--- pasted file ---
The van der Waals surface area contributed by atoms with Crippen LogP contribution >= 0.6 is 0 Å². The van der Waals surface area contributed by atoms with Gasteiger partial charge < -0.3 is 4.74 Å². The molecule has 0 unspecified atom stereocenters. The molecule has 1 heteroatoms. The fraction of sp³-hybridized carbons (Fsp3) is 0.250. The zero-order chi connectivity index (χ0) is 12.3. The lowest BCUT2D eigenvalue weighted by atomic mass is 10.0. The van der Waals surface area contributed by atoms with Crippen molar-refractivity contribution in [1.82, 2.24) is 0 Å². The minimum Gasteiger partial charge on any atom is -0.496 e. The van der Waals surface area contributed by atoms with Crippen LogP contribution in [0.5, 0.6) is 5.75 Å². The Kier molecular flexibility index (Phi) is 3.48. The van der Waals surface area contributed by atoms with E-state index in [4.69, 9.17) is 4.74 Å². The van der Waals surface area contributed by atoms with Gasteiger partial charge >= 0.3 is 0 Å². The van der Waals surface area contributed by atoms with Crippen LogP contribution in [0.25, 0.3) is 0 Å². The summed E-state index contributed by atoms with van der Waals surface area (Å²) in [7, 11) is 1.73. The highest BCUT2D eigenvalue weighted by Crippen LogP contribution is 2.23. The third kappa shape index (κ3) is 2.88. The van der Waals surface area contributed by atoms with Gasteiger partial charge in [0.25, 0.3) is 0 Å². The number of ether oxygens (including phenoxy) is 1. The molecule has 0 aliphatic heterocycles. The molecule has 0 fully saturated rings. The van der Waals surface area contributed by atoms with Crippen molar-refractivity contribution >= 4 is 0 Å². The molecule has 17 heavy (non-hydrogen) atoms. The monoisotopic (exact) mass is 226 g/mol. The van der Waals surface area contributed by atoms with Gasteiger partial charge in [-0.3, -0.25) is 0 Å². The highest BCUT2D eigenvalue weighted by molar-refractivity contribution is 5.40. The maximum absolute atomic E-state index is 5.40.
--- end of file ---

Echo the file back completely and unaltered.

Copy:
The van der Waals surface area contributed by atoms with Crippen LogP contribution >= 0.6 is 0 Å². The van der Waals surface area contributed by atoms with Gasteiger partial charge < -0.3 is 4.74 Å². The molecule has 0 unspecified atom stereocenters. The molecule has 1 heteroatoms. The fraction of sp³-hybridized carbons (Fsp3) is 0.250. The zero-order chi connectivity index (χ0) is 12.3. The lowest BCUT2D eigenvalue weighted by atomic mass is 10.0. The van der Waals surface area contributed by atoms with Crippen molar-refractivity contribution in [1.82, 2.24) is 0 Å². The minimum Gasteiger partial charge on any atom is -0.496 e. The van der Waals surface area contributed by atoms with Crippen LogP contribution in [0.5, 0.6) is 5.75 Å². The Kier molecular flexibility index (Phi) is 3.48. The van der Waals surface area contributed by atoms with E-state index in [4.69, 9.17) is 4.74 Å². The van der Waals surface area contributed by atoms with Gasteiger partial charge >= 0.3 is 0 Å². The van der Waals surface area contributed by atoms with Crippen LogP contribution in [0.25, 0.3) is 0 Å². The summed E-state index contributed by atoms with van der Waals surface area (Å²) in [7, 11) is 1.73. The highest BCUT2D eigenvalue weighted by Crippen LogP contribution is 2.23. The third kappa shape index (κ3) is 2.88. The van der Waals surface area contributed by atoms with Gasteiger partial charge in [0.25, 0.3) is 0 Å². The number of ether oxygens (including phenoxy) is 1. The molecule has 0 aliphatic heterocycles. The molecule has 0 fully saturated rings. The van der Waals surface area contributed by atoms with Crippen molar-refractivity contribution >= 4 is 0 Å². The molecule has 17 heavy (non-hydrogen) atoms. The monoisotopic (exact) mass is 226 g/mol. The van der Waals surface area contributed by atoms with Gasteiger partial charge in [-0.3, -0.25) is 0 Å². The highest BCUT2D eigenvalue weighted by molar-refractivity contribution is 5.40. The maximum absolute atomic E-state index is 5.40.